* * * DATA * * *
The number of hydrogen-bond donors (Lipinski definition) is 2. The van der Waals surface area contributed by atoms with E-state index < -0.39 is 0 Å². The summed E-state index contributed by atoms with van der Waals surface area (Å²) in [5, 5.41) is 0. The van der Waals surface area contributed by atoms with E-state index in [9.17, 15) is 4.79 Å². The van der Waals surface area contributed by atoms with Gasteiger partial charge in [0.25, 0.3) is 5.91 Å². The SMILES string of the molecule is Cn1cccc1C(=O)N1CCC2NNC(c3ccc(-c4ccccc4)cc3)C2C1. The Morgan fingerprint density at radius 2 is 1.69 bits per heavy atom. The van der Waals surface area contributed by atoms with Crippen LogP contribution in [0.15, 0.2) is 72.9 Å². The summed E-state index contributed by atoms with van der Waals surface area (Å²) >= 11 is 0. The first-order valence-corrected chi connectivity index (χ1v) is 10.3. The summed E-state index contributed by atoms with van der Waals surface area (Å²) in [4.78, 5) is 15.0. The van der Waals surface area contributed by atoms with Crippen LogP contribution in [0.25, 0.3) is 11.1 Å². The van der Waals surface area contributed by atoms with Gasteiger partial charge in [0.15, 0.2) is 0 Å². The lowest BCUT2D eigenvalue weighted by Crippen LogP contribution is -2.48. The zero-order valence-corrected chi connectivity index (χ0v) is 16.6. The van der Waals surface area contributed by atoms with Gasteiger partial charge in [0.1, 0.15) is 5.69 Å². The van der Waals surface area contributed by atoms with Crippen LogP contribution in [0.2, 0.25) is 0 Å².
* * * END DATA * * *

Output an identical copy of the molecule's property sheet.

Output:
The number of hydrogen-bond donors (Lipinski definition) is 2. The van der Waals surface area contributed by atoms with E-state index < -0.39 is 0 Å². The summed E-state index contributed by atoms with van der Waals surface area (Å²) in [5, 5.41) is 0. The van der Waals surface area contributed by atoms with E-state index in [9.17, 15) is 4.79 Å². The van der Waals surface area contributed by atoms with Gasteiger partial charge in [0.25, 0.3) is 5.91 Å². The SMILES string of the molecule is Cn1cccc1C(=O)N1CCC2NNC(c3ccc(-c4ccccc4)cc3)C2C1. The Morgan fingerprint density at radius 2 is 1.69 bits per heavy atom. The van der Waals surface area contributed by atoms with Crippen LogP contribution in [0.15, 0.2) is 72.9 Å². The summed E-state index contributed by atoms with van der Waals surface area (Å²) >= 11 is 0. The first-order valence-corrected chi connectivity index (χ1v) is 10.3. The summed E-state index contributed by atoms with van der Waals surface area (Å²) in [4.78, 5) is 15.0. The van der Waals surface area contributed by atoms with Crippen LogP contribution in [0.25, 0.3) is 11.1 Å². The van der Waals surface area contributed by atoms with Gasteiger partial charge in [0.15, 0.2) is 0 Å². The lowest BCUT2D eigenvalue weighted by Crippen LogP contribution is -2.48. The zero-order valence-corrected chi connectivity index (χ0v) is 16.6. The van der Waals surface area contributed by atoms with Gasteiger partial charge in [0.1, 0.15) is 5.69 Å². The van der Waals surface area contributed by atoms with Crippen LogP contribution in [0.2, 0.25) is 0 Å².